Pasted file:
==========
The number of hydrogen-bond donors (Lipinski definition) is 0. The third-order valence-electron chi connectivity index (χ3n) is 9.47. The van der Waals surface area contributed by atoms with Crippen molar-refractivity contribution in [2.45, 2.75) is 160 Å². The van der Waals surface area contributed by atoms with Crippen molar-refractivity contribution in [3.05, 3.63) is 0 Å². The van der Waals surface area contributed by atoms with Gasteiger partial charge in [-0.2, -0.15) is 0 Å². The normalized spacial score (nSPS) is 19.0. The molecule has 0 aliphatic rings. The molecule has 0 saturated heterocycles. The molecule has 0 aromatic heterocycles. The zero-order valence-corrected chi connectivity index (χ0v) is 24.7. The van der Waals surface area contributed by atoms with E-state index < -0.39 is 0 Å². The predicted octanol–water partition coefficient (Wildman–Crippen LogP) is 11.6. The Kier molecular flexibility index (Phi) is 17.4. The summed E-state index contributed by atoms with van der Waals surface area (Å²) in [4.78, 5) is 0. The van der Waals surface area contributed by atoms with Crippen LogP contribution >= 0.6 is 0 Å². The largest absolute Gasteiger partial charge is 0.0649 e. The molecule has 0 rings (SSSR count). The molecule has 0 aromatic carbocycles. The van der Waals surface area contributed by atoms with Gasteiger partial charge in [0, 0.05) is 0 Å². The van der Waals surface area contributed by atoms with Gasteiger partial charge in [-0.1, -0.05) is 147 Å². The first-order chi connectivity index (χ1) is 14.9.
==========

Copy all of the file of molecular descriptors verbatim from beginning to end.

The number of hydrogen-bond donors (Lipinski definition) is 0. The third-order valence-electron chi connectivity index (χ3n) is 9.47. The van der Waals surface area contributed by atoms with Crippen molar-refractivity contribution in [2.45, 2.75) is 160 Å². The van der Waals surface area contributed by atoms with Crippen molar-refractivity contribution in [3.05, 3.63) is 0 Å². The van der Waals surface area contributed by atoms with Gasteiger partial charge in [-0.2, -0.15) is 0 Å². The normalized spacial score (nSPS) is 19.0. The molecule has 0 aliphatic rings. The molecule has 0 saturated heterocycles. The molecule has 0 aromatic heterocycles. The zero-order valence-corrected chi connectivity index (χ0v) is 24.7. The van der Waals surface area contributed by atoms with E-state index < -0.39 is 0 Å². The predicted octanol–water partition coefficient (Wildman–Crippen LogP) is 11.6. The Kier molecular flexibility index (Phi) is 17.4. The summed E-state index contributed by atoms with van der Waals surface area (Å²) in [4.78, 5) is 0. The van der Waals surface area contributed by atoms with Crippen LogP contribution >= 0.6 is 0 Å². The largest absolute Gasteiger partial charge is 0.0649 e. The molecule has 0 rings (SSSR count). The molecule has 0 aromatic carbocycles. The van der Waals surface area contributed by atoms with Gasteiger partial charge in [0, 0.05) is 0 Å². The van der Waals surface area contributed by atoms with Gasteiger partial charge in [-0.1, -0.05) is 147 Å². The first-order chi connectivity index (χ1) is 14.9.